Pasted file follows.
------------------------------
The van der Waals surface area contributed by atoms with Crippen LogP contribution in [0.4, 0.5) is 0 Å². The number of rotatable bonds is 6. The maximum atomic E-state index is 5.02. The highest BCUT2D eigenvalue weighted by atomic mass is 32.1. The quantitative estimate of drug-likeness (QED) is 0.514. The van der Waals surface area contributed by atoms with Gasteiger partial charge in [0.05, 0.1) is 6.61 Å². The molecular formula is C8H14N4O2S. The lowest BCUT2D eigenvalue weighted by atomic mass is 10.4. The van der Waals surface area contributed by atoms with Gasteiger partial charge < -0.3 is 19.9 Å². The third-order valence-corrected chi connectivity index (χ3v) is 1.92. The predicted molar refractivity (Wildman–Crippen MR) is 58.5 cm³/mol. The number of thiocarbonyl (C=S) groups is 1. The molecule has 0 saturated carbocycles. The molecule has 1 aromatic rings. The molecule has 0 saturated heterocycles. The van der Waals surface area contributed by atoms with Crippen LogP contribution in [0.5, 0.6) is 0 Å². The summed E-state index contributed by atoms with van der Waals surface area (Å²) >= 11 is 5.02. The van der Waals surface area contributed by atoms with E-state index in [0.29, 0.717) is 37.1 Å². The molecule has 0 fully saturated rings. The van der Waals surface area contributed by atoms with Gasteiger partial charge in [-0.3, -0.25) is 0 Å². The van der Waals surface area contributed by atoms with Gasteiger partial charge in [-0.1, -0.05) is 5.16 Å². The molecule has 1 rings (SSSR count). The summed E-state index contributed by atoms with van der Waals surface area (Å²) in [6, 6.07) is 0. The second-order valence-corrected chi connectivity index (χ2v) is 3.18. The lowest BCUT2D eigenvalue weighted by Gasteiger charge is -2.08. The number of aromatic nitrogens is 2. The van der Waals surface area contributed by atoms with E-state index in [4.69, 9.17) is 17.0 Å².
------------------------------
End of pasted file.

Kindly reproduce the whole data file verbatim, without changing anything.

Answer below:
The van der Waals surface area contributed by atoms with Crippen LogP contribution in [0.4, 0.5) is 0 Å². The number of rotatable bonds is 6. The maximum atomic E-state index is 5.02. The highest BCUT2D eigenvalue weighted by atomic mass is 32.1. The quantitative estimate of drug-likeness (QED) is 0.514. The van der Waals surface area contributed by atoms with Gasteiger partial charge in [0.05, 0.1) is 6.61 Å². The molecular formula is C8H14N4O2S. The lowest BCUT2D eigenvalue weighted by atomic mass is 10.4. The van der Waals surface area contributed by atoms with Gasteiger partial charge < -0.3 is 19.9 Å². The third-order valence-corrected chi connectivity index (χ3v) is 1.92. The predicted molar refractivity (Wildman–Crippen MR) is 58.5 cm³/mol. The number of thiocarbonyl (C=S) groups is 1. The molecule has 0 saturated carbocycles. The molecule has 1 aromatic rings. The molecule has 0 saturated heterocycles. The van der Waals surface area contributed by atoms with Crippen LogP contribution in [0.5, 0.6) is 0 Å². The summed E-state index contributed by atoms with van der Waals surface area (Å²) >= 11 is 5.02. The van der Waals surface area contributed by atoms with E-state index in [0.29, 0.717) is 37.1 Å². The molecule has 0 fully saturated rings. The van der Waals surface area contributed by atoms with Gasteiger partial charge in [-0.3, -0.25) is 0 Å². The van der Waals surface area contributed by atoms with Gasteiger partial charge in [-0.1, -0.05) is 5.16 Å². The molecule has 1 rings (SSSR count). The summed E-state index contributed by atoms with van der Waals surface area (Å²) in [6, 6.07) is 0. The second-order valence-corrected chi connectivity index (χ2v) is 3.18. The lowest BCUT2D eigenvalue weighted by Gasteiger charge is -2.08. The number of aromatic nitrogens is 2. The van der Waals surface area contributed by atoms with E-state index in [4.69, 9.17) is 17.0 Å².